Land Bank Developing Tool to Track Problem Properties
Land Bank Update
December 17, 2015
Richland County Land Bank officials hope a new tool they are developing will improve communications between county and city agencies and allow them to provide better progress reports to the public on problem properties.
Land Bank administrator Amy Hamrick told the board during its meeting Wednesday that she and Mansfield codes and permits director J.R. Rice are working to develop a shared document file that will allow officials to share information such as foreclosures, and repair and demolition orders.
Hamrick said the system should allow officials to avoid working towards opposite ends on the same property.
“I talked with J.R. and he said he has demo orders on 50 properties that I didn’t even know about,” she explained. “There are times when they’re working on the same properties we’re looking to take ownership of.”
Initially, the documents will be available to personnel in the city’s community development and codes and permits offices, as well as the county treasurer’s and land bank offices. Treasurer and Land Bank board chairman Bart Hamilton said information sharing will help avoid problems that often happen when a neighbor calls multiple agencies about a problem property and those agencies begin working independently to resolve the problem.
“We’re hoping that by having this one resource that everyone starts working off of we can catch this stuff earlier,” Hamilton said. “We’ve tried this over the years in different, other ways and it didn’t work out well but we’ve never had this computerization before with Google Docs that everyone can look at.”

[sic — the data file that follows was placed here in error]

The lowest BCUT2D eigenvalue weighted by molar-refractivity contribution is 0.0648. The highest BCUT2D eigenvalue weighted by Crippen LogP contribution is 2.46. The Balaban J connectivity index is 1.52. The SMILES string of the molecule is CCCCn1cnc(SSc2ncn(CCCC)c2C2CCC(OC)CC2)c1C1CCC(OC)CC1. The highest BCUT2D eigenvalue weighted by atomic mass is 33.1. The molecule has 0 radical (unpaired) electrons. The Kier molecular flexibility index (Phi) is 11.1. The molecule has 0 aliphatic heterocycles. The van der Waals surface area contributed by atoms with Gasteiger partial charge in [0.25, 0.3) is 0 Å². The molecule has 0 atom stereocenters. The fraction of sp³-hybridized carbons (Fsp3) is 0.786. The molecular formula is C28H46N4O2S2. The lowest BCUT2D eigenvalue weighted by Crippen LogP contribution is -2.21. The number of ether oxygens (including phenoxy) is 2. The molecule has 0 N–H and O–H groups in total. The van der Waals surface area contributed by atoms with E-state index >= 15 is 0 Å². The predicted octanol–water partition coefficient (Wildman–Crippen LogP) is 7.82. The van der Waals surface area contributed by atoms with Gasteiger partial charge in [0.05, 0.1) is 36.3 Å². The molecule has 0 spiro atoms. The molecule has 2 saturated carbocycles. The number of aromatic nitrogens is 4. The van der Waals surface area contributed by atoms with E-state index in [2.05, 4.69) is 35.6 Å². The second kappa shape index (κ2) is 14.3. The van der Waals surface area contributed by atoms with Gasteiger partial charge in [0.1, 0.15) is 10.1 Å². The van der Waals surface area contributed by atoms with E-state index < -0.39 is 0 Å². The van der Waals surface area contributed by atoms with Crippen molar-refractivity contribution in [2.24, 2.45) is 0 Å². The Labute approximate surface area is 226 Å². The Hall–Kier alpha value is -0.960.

Chief deputy treasurer Matt Finfgeld said document sharing will help avoid problems with trying to dispose of a property at a sheriff’s sale when the property has a demolition order on it. It also could keep properties that could be renovated from going to a sheriff’s sale.
“This will allow us to be more efficient, react quicker, get things done quicker and get bills paid faster,” Hamilton added.
Officials reported that the recent unseasonably warm weather is allowing contractors to continue demolition projects under the federally-funded Neighborhood Improvement Program, including four on Glessner Ave. The land bank board also agreed to let the rehab committee recommend options for four vacant properties the land bank holds, instead of waiting for the formation of a greening committee, in order to receive federal reimbursement for demolition costs.
Source: Mansfield News Journal